Case law

  • Case Details
    • National ID: Civil Court (First Hall), Judgement 85/2015/1
    • Member State: Malta
    • Common Name:L-Ghaqda tal-Konsumaturi et vs GlocalCapital Financial Management Limited (C30053)
    • Decision type: Court decision, first degree
    • Decision date: 14/01/2019
    • Court: Civil Court (First Hall)
    • Subject:
    • Plaintiff:
    • Defendant:
    • Keywords: B2C, misleading actions, misleading omissions, misleading commercial practices, unfair commercial practices
  • Directive Articles
    Unfair Commercial Practices Directive, Chapter 2, Section 1, Article 6 Unfair Commercial Practices Directive, Chapter 2, Section 1, Article 7
  • Headnote


    Approaching a consumer with a product to invest in, knowing that the consumer does not understand the investment and without explaining the risks attached to investing in such a product, amounts to a misleading action and a misleading omission on the part of the trader. Such behaviour shows that the trader engaged in an unfair commercial practice. Given that a number of consumers were wronged in the same manner by the same trader, the Court allowed the plaintiff in this judgement to bring a collective action on behalf of the consumers.

    Relevance: Outlines how certain commercial practices on the part of a trader can be unfair and to the detriment of consumers.

  • Facts

    The plaintiff of this judgement brought a collective action against the defendant trader on behalf of several consumers that were asked to invest substantial amounts of money in a bond held by the defendant. None of the consumers approached by the defendant trader understood what they were investing their money in. Furthermore, the defendant trader portrayed the investment as one having a low risk attached to it. This was not the case and, as a result of the trader’s misleading actions and omissions, the consumers lost their money.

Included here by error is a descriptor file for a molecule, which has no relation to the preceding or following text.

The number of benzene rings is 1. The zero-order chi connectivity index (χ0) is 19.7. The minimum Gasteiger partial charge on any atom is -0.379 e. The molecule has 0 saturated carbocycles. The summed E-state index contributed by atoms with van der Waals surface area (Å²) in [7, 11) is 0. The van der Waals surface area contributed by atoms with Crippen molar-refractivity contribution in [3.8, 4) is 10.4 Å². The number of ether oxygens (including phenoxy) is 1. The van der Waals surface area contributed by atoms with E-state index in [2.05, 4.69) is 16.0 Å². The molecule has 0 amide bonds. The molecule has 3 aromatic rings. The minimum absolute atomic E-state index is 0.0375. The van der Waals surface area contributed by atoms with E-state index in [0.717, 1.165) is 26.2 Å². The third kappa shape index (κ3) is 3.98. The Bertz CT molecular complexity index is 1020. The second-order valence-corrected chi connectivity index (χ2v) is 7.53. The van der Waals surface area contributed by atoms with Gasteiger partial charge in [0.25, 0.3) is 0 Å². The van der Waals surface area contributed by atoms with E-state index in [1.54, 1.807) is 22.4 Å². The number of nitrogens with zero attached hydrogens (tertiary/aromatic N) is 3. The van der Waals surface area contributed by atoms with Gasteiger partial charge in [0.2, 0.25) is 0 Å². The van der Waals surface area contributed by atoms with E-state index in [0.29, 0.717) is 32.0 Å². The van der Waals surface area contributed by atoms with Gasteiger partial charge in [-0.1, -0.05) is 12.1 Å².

• Legal issue

    What constitutes an unfair commercial practice?

  • Decision

    Based on the fact that the consumers did not understand the product they were approached to invest in by the defendant trader, they could not make an informed decision prior to investing in the bond held by the defendant. Their economic behaviour was, therefore, materially distorted by the defendant’s misleading actions and misleading omissions.


    Full text: Full text

  • Related Cases

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  • Legal Literature

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  • Result

    The Court found for the plaintiff and dismissed the defendant’s claims.